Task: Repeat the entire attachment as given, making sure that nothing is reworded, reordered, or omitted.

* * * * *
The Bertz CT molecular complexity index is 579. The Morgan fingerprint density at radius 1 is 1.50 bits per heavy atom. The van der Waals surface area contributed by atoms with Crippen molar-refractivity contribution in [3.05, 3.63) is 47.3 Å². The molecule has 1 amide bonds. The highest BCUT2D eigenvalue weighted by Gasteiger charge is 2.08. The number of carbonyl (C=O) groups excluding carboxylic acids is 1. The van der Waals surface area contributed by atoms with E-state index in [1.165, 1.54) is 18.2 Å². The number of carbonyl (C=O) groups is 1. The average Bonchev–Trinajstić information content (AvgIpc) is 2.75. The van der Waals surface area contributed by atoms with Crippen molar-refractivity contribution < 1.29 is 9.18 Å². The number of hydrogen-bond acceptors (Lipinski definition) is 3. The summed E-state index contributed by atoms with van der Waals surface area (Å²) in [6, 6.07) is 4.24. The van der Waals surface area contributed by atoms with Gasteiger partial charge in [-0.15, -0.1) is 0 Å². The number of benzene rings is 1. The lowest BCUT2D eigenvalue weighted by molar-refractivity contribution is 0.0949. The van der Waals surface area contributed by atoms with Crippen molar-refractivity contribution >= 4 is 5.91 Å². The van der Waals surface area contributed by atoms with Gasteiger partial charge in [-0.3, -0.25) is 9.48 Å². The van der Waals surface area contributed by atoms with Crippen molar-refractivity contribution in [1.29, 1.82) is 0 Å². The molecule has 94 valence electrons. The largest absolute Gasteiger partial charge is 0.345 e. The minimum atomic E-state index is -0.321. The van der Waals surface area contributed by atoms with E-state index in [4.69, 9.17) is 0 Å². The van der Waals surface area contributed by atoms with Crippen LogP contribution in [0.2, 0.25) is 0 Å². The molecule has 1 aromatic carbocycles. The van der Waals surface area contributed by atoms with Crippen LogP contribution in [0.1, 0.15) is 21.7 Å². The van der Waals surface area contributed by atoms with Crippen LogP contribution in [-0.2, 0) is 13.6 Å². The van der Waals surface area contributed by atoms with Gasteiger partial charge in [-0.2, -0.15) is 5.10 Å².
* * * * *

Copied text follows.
The Bertz CT molecular complexity index is 579. The Morgan fingerprint density at radius 1 is 1.50 bits per heavy atom. The van der Waals surface area contributed by atoms with Crippen molar-refractivity contribution in [3.05, 3.63) is 47.3 Å². The molecule has 1 amide bonds. The highest BCUT2D eigenvalue weighted by Gasteiger charge is 2.08. The number of carbonyl (C=O) groups excluding carboxylic acids is 1. The van der Waals surface area contributed by atoms with E-state index in [1.165, 1.54) is 18.2 Å². The number of carbonyl (C=O) groups is 1. The average Bonchev–Trinajstić information content (AvgIpc) is 2.75. The van der Waals surface area contributed by atoms with Crippen molar-refractivity contribution < 1.29 is 9.18 Å². The number of hydrogen-bond acceptors (Lipinski definition) is 3. The summed E-state index contributed by atoms with van der Waals surface area (Å²) in [6, 6.07) is 4.24. The van der Waals surface area contributed by atoms with Gasteiger partial charge in [-0.15, -0.1) is 0 Å². The number of benzene rings is 1. The lowest BCUT2D eigenvalue weighted by molar-refractivity contribution is 0.0949. The van der Waals surface area contributed by atoms with Crippen molar-refractivity contribution >= 4 is 5.91 Å². The van der Waals surface area contributed by atoms with Gasteiger partial charge in [-0.3, -0.25) is 9.48 Å². The van der Waals surface area contributed by atoms with Crippen molar-refractivity contribution in [1.29, 1.82) is 0 Å². The molecule has 94 valence electrons. The largest absolute Gasteiger partial charge is 0.345 e. The minimum atomic E-state index is -0.321. The van der Waals surface area contributed by atoms with E-state index in [4.69, 9.17) is 0 Å². The van der Waals surface area contributed by atoms with Crippen LogP contribution in [0.2, 0.25) is 0 Å². The molecule has 1 aromatic carbocycles. The van der Waals surface area contributed by atoms with Crippen LogP contribution in [0.1, 0.15) is 21.7 Å². The van der Waals surface area contributed by atoms with Crippen LogP contribution in [-0.2, 0) is 13.6 Å². The van der Waals surface area contributed by atoms with Gasteiger partial charge in [-0.2, -0.15) is 5.10 Å².